Sense and Sensibility: Women in Antiquity


Hicham Aboutaam, president of Electrum, the exclusive agent for Phoenix Ancient Art, has selected distinct works from the gallery’s holdings whose subject matter features legendary women from a range of ancient societies. Mr. Aboutaam commented: “We are pleased to welcome visitors to our 725 5th Avenue location to view these works that inform our understanding of the identities of the female subjects depicted as well as their significance within each of the societies in which they were produced.” In particular, Phoenix Ancient Art is pleased to provide extended discussions on an ancient Tarantine Terracotta Plaque with Fighting Athena as well as an ancient Egyptian Faience Amulet of the Goddess Bastet. Although these works were produced twelve to fourteen centuries apart, the iconography of each work communicates the important roles that Athena and the Goddess Bastet performed in ancient Greece and ancient Egypt respectively.

Although relatively small in scale, the Ancient Tarantine Terracotta Plaque with Fighting Athena (4th century B.C.) provides a powerful portrait of the patron deity of Athens. In this work, Athena strides to the left as the folds of her chiton and peplos fold and flow around and behind her. She wears a helmet (perhaps the golden helmet described in Homer’s Iliad) and is armed with a spear and shield, which is decorated with a gorgoneion–often seen as a Medusa and known as a protective pendant worn by both Zeus and Athena, intended to ward off evil spirits.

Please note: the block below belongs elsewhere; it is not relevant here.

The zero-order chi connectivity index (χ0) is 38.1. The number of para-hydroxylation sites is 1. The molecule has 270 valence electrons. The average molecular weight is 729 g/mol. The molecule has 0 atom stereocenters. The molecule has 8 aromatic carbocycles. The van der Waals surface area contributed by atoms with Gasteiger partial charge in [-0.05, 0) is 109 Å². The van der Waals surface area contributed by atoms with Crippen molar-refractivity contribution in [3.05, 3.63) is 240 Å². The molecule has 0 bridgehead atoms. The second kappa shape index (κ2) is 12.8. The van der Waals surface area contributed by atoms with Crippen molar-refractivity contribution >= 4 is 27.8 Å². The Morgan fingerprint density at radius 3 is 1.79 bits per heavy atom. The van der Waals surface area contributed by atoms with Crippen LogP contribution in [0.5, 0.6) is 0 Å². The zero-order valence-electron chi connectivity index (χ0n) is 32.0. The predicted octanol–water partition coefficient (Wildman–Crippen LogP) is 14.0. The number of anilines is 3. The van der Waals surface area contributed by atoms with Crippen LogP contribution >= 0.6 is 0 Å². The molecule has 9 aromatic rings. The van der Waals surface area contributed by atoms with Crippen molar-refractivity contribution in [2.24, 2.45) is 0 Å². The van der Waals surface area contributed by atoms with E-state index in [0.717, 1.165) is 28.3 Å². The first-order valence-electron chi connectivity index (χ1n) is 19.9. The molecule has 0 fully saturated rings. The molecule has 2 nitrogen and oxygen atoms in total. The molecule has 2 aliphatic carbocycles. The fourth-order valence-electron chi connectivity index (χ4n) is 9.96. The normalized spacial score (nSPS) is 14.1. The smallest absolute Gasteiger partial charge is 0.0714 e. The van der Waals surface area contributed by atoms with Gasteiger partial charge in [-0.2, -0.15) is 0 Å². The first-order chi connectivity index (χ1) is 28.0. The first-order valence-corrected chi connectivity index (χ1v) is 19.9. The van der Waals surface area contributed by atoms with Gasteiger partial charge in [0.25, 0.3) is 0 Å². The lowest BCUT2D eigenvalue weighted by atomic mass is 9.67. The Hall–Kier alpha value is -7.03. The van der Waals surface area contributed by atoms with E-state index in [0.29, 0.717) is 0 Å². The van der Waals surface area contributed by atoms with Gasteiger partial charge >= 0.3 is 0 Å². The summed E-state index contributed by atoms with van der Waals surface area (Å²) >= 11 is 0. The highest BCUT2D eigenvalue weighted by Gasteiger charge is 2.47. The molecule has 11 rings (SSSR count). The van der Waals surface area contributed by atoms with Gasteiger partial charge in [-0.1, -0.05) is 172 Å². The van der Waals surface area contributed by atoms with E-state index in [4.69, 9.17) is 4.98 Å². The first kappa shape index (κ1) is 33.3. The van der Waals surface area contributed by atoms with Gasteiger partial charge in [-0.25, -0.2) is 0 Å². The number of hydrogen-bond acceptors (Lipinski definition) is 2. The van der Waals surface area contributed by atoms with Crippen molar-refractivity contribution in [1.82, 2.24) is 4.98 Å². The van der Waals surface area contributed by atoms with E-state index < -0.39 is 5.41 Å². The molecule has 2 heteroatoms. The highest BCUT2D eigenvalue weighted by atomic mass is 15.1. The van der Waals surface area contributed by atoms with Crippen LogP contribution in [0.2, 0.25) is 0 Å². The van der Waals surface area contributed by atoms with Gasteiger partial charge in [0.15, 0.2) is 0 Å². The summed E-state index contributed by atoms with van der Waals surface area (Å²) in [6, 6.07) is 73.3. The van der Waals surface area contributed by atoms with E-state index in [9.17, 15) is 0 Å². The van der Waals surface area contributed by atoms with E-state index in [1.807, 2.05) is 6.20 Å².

According to Susan Blundell, “Athena is generally represented as a highly adrogynous figure… although she is female, she rejects the role of marriage and motherhood which most Greek men saw as fundamental to a woman’s existence.”[1] In this plaque, although Athena assumes an active, masculine stance of combat, her figure is distinctly female. In fact, as a result of this masculine stance, the garments that she wears cling to her body and emphasize her slim waist and pronounced chest.

By way of rendering Athena as “androgynous” the sculptor denotes the goddess’ multifaceted role as protector over both the male and female spheres of Greek society. Within the distinctly male realm of ancient Greece, Athena serves as protector of men on the battlefield as well as “goddess of wisdom […] carpenters and craftsmen of all kinds, the taming of horses, [and] the cultivated olive.”[2] Within the female realm of society, she serves as “goddess of wool-working”, which rendered her “a patron deity for women of all ages” especially given that, from the age of seven, Greek girls were taught how to set up a loom.[3] Thus, the sculptor’s juxtaposition of the subject’s masculine and feminine physical attributes would have encouraged both male and female contemporary viewers of this work to feel an empathetic connection to the goddess.

As noted in From Myth to Life: Images of Women from the Classical World, Athena’s steadfast commitment to virginity further contributes to her protective role in Ancient Greek society as “she represents the city [Athens] as inviolable and invincible”.[4] By way of rejecting the societal expectations of marriage and procreation, Athena operates autonomously from customary gender roles. Thus, with regard to this work, the sculptor’s inclusion of contrasting iconographical elements, such as Athena’s armor, positioning and physicality, allude to this subversion of gender roles, and denote her broad protective function across Greek society.